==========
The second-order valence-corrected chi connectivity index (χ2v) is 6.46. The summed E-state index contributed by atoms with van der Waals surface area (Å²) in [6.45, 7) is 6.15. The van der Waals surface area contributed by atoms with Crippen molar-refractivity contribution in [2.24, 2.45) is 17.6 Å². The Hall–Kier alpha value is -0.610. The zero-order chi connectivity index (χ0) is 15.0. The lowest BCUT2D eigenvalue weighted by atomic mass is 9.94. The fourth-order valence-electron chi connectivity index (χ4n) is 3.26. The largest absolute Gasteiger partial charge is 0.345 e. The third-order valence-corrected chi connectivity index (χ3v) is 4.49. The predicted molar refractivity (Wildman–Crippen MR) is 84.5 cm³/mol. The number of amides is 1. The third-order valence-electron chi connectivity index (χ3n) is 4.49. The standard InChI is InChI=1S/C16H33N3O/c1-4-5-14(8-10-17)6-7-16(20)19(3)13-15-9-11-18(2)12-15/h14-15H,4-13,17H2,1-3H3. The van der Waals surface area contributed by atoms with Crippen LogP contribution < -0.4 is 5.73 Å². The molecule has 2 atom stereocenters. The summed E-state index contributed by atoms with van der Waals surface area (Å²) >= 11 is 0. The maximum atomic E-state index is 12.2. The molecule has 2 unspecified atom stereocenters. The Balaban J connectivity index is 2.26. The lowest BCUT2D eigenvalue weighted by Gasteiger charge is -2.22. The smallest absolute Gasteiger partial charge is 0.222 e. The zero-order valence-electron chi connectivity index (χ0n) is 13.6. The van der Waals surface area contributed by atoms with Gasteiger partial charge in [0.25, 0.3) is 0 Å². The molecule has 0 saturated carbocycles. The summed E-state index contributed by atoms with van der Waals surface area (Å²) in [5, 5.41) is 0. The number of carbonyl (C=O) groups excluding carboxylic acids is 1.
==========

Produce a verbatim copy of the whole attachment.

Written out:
The second-order valence-corrected chi connectivity index (χ2v) is 6.46. The summed E-state index contributed by atoms with van der Waals surface area (Å²) in [6.45, 7) is 6.15. The van der Waals surface area contributed by atoms with Crippen molar-refractivity contribution in [2.24, 2.45) is 17.6 Å². The Hall–Kier alpha value is -0.610. The zero-order chi connectivity index (χ0) is 15.0. The lowest BCUT2D eigenvalue weighted by atomic mass is 9.94. The fourth-order valence-electron chi connectivity index (χ4n) is 3.26. The largest absolute Gasteiger partial charge is 0.345 e. The third-order valence-corrected chi connectivity index (χ3v) is 4.49. The predicted molar refractivity (Wildman–Crippen MR) is 84.5 cm³/mol. The number of amides is 1. The third-order valence-electron chi connectivity index (χ3n) is 4.49. The standard InChI is InChI=1S/C16H33N3O/c1-4-5-14(8-10-17)6-7-16(20)19(3)13-15-9-11-18(2)12-15/h14-15H,4-13,17H2,1-3H3. The van der Waals surface area contributed by atoms with Crippen LogP contribution < -0.4 is 5.73 Å². The molecule has 2 atom stereocenters. The summed E-state index contributed by atoms with van der Waals surface area (Å²) >= 11 is 0. The maximum atomic E-state index is 12.2. The molecule has 2 unspecified atom stereocenters. The Balaban J connectivity index is 2.26. The lowest BCUT2D eigenvalue weighted by Gasteiger charge is -2.22. The smallest absolute Gasteiger partial charge is 0.222 e. The zero-order valence-electron chi connectivity index (χ0n) is 13.6. The van der Waals surface area contributed by atoms with Gasteiger partial charge in [0.25, 0.3) is 0 Å². The molecule has 0 saturated carbocycles. The summed E-state index contributed by atoms with van der Waals surface area (Å²) in [5, 5.41) is 0. The number of carbonyl (C=O) groups excluding carboxylic acids is 1.